We are working with the Manpower Services Commission to build up the quality of training on YTS so that every trainee will he working towards a recognised vocational qualification from an appropriate examining body. From April 1988 all YTS providers will have to meet the stringent standards laid down for approved training organisations. And the training standards advisory service now provides quality audits of YTS schemes.
Does the Minister recognise that there are great regional variations both in the quality of the YTS schemes on offer and in the number of young people who succeed in obtaining jobs at the end of their training, and that in the north we suffer on both counts? What will the Minister do to redress the balance and ensure that young people in the north are given the same opportunities as exist in other regions?
When my hon. Friend has a moment to do so, will he look at the Labour party's 1979 election manifesto, which boasted that the then youth oppor-tunities programme was the finest training programme in Europe? Why is it that Opposition Members thought that that was a fine training programme when its much improved successor, the YTS, is constantly whinged about?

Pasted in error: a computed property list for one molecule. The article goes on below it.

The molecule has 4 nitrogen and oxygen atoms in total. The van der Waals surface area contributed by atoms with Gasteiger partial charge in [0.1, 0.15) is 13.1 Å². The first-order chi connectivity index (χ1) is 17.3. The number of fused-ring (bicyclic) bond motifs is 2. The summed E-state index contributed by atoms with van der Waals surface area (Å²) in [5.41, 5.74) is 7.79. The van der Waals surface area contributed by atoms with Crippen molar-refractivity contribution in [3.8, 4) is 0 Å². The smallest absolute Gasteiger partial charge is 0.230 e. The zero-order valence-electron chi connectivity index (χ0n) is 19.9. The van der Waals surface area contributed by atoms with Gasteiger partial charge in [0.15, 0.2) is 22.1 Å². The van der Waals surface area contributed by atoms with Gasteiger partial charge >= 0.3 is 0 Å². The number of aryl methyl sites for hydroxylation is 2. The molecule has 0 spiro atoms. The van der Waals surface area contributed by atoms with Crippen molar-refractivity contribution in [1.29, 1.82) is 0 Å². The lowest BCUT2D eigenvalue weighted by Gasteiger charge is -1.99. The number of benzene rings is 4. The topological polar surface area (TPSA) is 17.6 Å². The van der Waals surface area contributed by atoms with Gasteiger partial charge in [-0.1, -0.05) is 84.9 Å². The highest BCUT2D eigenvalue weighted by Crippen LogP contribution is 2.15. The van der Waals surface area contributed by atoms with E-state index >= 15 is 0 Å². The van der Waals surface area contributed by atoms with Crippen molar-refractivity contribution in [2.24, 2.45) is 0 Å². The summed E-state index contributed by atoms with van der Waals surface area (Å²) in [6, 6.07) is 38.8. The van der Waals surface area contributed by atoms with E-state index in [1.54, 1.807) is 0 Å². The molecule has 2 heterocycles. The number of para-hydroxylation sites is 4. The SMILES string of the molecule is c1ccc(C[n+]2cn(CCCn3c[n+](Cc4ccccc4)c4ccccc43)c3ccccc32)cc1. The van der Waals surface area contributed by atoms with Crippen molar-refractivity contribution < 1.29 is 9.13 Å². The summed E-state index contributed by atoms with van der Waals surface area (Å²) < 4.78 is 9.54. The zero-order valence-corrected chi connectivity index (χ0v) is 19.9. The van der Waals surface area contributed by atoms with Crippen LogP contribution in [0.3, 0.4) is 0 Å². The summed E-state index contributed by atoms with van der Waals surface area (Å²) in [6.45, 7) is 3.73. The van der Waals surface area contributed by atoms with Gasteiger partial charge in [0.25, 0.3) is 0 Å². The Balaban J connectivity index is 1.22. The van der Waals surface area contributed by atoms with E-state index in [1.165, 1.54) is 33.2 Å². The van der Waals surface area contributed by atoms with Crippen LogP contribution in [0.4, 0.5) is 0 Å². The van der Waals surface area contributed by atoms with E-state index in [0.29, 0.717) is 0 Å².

Surely the Minister knows, as we know in Yorkshire, that one gets owt for nowt? Unless we spend more money and resources on youth training, it will never make good the skills deficiencies that arc emerging throughout British industry and that are preventing our manufacturing base from recovering to the extent that it should.
Will my hon. Friend, who did an excellent job in his last appointment, as I am sure he will in this, ensure that one defect in the quality of YTS is remedied, namely, that if a young person is one day over the specified birth date when he enters the scheme he is kicked out of the two-year scheme after only one year in it?
Does the Minister accept that within the nursing profession there is concern about the impact of YTS? First, it cuts across the Government's stated objective of providing more professional training within nursing. Secondly, the supervision that is required to ensure the required quality of training takes experienced nurses away from their prime job of looking after patients
I do not think that concern about YTS coming into the National Health Service is justified. We are doing our best to introduce YTS into many parts of the public service, and that is how it should be. To improve the quality of YTS we have introduced approved training organisations and the other measures.